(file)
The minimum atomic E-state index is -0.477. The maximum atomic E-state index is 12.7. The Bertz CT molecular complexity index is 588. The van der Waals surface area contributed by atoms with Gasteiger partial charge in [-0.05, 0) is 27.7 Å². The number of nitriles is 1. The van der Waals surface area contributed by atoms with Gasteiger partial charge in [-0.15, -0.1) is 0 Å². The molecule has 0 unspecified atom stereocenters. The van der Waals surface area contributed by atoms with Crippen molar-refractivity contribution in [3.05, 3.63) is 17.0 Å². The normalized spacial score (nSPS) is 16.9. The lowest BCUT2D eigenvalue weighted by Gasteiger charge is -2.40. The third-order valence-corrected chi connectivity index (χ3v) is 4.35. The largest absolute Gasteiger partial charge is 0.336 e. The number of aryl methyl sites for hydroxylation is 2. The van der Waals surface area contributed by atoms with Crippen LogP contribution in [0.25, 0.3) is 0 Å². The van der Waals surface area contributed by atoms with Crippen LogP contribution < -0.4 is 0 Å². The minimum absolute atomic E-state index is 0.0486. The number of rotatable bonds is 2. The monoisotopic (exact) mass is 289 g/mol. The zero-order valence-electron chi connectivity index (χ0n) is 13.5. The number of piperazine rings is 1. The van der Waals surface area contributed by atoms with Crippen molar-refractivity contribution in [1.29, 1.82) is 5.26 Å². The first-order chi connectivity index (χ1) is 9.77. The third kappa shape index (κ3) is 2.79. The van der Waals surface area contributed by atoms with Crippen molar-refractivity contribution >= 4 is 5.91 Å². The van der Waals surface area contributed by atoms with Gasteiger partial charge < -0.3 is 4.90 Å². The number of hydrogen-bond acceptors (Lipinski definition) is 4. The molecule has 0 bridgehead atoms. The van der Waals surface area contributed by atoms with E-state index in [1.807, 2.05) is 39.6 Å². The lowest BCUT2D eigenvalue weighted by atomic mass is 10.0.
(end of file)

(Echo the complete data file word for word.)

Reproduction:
The minimum atomic E-state index is -0.477. The maximum atomic E-state index is 12.7. The Bertz CT molecular complexity index is 588. The van der Waals surface area contributed by atoms with Gasteiger partial charge in [-0.05, 0) is 27.7 Å². The number of nitriles is 1. The van der Waals surface area contributed by atoms with Gasteiger partial charge in [-0.15, -0.1) is 0 Å². The molecule has 0 unspecified atom stereocenters. The van der Waals surface area contributed by atoms with Crippen molar-refractivity contribution in [3.05, 3.63) is 17.0 Å². The normalized spacial score (nSPS) is 16.9. The lowest BCUT2D eigenvalue weighted by Gasteiger charge is -2.40. The third-order valence-corrected chi connectivity index (χ3v) is 4.35. The largest absolute Gasteiger partial charge is 0.336 e. The number of aryl methyl sites for hydroxylation is 2. The van der Waals surface area contributed by atoms with Crippen LogP contribution in [0.25, 0.3) is 0 Å². The van der Waals surface area contributed by atoms with Crippen LogP contribution < -0.4 is 0 Å². The minimum absolute atomic E-state index is 0.0486. The number of rotatable bonds is 2. The monoisotopic (exact) mass is 289 g/mol. The zero-order valence-electron chi connectivity index (χ0n) is 13.5. The number of piperazine rings is 1. The van der Waals surface area contributed by atoms with Crippen molar-refractivity contribution in [1.29, 1.82) is 5.26 Å². The first-order chi connectivity index (χ1) is 9.77. The third kappa shape index (κ3) is 2.79. The van der Waals surface area contributed by atoms with Crippen molar-refractivity contribution >= 4 is 5.91 Å². The van der Waals surface area contributed by atoms with Gasteiger partial charge < -0.3 is 4.90 Å². The number of hydrogen-bond acceptors (Lipinski definition) is 4. The molecule has 0 bridgehead atoms. The van der Waals surface area contributed by atoms with E-state index in [1.807, 2.05) is 39.6 Å². The lowest BCUT2D eigenvalue weighted by atomic mass is 10.0.